Mark Keohane, writing in “Keo’s Corner” for IOL
‘Toxic, embarrassing, disgraceful, appalling. Just some of the feedback, I’ve had. Thanks for using the @sign, so it’s all hit home. Now imagine getting inundated with abuse for doing your job. In my car crying. Hope you’re happy,’ tweeted BBC Rugby reporter Sonja McLaughlan.
Her crime was to ask the England captain Owen Farrell a few testing questions after the defeat to Wales.
McLaughlan did her job particularly well. She didn’t pay lip service to the concept of post-match interviews, which mostly offer nothing, either in the question or in the answer.
And any good interview is based on what questions get asked.
McLaughlan was unrelenting in her line of questioning. When Farrell refused to speak about the referee because it was after the fact and the referee was uncontrollable, she asked him to speak about the lack of discipline among his players, which she pointed out was controllable.
When Farrell offered indifference that any discipline issue was a team collective, she accurately said it wasn’t because there was one primary offender. And she named him.
Shock and horror, an interviewer asking what most who watched would have wanted to ask.
Clearly, much of England’s rugby support on social media took it personally. They took it as an attack on their defeated captain, an insult to their defeated team and, mostly, they interpreted her line of questioning as an act of emasculation.
And, so the pitch forks came out, the village idiots combined an I and a Q to form what they believed was an IQ and off they went, armed with the shield of anonymity, the bravado of a keyboard bully and the confidence that comes with any action having no consequence.
McLaughlan, unintentionally, further fed the mob when she interacted with them and gave them the victory they wanted: that of a battered emotional being.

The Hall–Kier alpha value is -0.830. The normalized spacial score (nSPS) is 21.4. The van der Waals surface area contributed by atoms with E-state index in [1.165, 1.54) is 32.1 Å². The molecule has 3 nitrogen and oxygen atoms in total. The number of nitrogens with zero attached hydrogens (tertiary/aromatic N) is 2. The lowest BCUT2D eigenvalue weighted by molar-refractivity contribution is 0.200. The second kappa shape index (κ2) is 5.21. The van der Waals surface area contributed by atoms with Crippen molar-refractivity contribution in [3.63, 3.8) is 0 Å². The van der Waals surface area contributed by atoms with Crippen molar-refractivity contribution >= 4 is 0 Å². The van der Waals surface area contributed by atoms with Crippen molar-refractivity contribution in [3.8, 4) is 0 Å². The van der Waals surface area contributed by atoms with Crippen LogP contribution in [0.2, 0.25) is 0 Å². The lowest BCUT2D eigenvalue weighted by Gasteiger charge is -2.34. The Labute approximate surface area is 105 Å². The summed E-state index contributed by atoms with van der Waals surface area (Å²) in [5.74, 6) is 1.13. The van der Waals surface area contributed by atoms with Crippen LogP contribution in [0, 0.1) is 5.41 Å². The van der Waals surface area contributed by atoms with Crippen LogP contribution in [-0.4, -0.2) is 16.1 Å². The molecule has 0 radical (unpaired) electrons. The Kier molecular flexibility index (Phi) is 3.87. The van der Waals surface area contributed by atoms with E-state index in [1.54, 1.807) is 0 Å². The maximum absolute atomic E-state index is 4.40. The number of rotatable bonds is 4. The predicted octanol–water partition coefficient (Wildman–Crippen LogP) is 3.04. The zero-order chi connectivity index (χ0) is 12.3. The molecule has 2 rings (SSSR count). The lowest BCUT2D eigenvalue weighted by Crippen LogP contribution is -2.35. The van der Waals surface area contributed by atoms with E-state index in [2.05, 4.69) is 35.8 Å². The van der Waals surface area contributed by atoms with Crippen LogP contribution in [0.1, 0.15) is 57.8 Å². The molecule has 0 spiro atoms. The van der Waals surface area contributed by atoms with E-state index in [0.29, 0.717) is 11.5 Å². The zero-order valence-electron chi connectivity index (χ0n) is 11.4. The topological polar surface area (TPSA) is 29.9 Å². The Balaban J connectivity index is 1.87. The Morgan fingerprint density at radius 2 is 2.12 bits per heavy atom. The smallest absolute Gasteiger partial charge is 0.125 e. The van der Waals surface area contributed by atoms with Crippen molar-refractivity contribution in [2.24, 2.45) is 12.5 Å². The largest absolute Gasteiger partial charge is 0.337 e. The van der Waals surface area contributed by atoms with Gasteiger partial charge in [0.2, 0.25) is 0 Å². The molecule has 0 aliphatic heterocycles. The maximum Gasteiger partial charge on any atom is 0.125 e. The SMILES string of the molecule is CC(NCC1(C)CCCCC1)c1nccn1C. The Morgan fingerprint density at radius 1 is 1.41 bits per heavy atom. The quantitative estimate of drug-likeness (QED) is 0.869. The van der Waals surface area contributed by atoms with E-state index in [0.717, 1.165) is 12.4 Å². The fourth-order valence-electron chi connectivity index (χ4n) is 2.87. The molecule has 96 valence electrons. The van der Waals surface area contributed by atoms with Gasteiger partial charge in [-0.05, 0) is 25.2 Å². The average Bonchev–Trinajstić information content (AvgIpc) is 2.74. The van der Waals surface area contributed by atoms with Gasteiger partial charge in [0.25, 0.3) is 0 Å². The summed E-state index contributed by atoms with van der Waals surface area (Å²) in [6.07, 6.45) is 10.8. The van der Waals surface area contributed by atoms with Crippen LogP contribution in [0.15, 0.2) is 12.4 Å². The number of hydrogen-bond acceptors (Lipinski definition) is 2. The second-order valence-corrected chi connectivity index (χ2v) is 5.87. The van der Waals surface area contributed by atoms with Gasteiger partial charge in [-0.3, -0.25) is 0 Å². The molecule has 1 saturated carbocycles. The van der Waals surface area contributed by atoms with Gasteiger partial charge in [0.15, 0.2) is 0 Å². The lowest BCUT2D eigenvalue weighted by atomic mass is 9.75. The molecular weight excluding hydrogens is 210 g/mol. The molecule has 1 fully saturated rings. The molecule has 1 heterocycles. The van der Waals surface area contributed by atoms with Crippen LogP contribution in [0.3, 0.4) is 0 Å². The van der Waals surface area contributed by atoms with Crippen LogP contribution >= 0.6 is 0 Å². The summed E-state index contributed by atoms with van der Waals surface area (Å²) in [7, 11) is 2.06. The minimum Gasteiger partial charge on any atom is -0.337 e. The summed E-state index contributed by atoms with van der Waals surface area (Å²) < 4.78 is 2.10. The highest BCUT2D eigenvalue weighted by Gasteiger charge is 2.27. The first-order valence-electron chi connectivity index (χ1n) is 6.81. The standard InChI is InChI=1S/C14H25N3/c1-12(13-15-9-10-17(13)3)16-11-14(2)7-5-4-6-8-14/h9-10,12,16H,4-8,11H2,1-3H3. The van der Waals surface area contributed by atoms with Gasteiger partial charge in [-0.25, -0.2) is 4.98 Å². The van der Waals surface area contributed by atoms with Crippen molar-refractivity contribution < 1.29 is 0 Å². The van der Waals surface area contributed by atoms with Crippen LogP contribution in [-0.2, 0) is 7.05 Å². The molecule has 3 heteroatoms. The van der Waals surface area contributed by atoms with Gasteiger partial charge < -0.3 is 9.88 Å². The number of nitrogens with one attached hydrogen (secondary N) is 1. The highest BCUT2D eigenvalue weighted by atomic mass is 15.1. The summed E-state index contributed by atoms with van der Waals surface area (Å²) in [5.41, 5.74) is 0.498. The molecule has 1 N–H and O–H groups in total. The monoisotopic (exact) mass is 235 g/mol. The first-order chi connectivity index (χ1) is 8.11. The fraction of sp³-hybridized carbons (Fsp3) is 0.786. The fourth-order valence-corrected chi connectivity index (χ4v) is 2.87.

The trolls danced a victory and their defence was to insist she needed to ‘harden the [email protected]#k up’.
Distasteful, I know. Despicable, I know. Soul destroying, absolutely.
But even more damning than the language was the belief that McLaughlan had no right to be asking the England captain a question because rugby was a ‘man’s game’. And her tearful meltdown afterwards was confirmation to them that she was ill-equipped to work in this perceived ‘man’s world’.
Clearly, these imbeciles never watched the last women’s Rugby World Cup final between England and New Zealand. Their range of viewing would also not have extended to the magnificent Commonwealth Games women’s rugby 7s final between New Zealand and Australia. The skill, the intensity and the all-round quality made both matches riveting to watch.
It was rugby being played at its finest. It was as good as anything produced by men.
Rugby, as a sport, is played by people.
McLaughlan, the sports interviewer, is a person. Farrell, the player, is a person.
McLaughlan had every right to ask the questions she did and Farrell had every right to answer in the way he did.
It got personal on social media afterwards because McLaughlan was a woman interviewer. It should never have, but it did and it will continue to do so because of the prejudice and ignorance that dominates social media platforms.
The trolls will also continue to thrive because of a lack of accountability and the biggest tech giants, like Twitter and Facebook, not insisting on verified handles.
The keyboard mobs are uncontrollable and the only controllable is the block button function.
If the @ sign includes you and abuses you, block the creator and, to McLaughlan, own your own social media timeline like you did your interview with Farrell.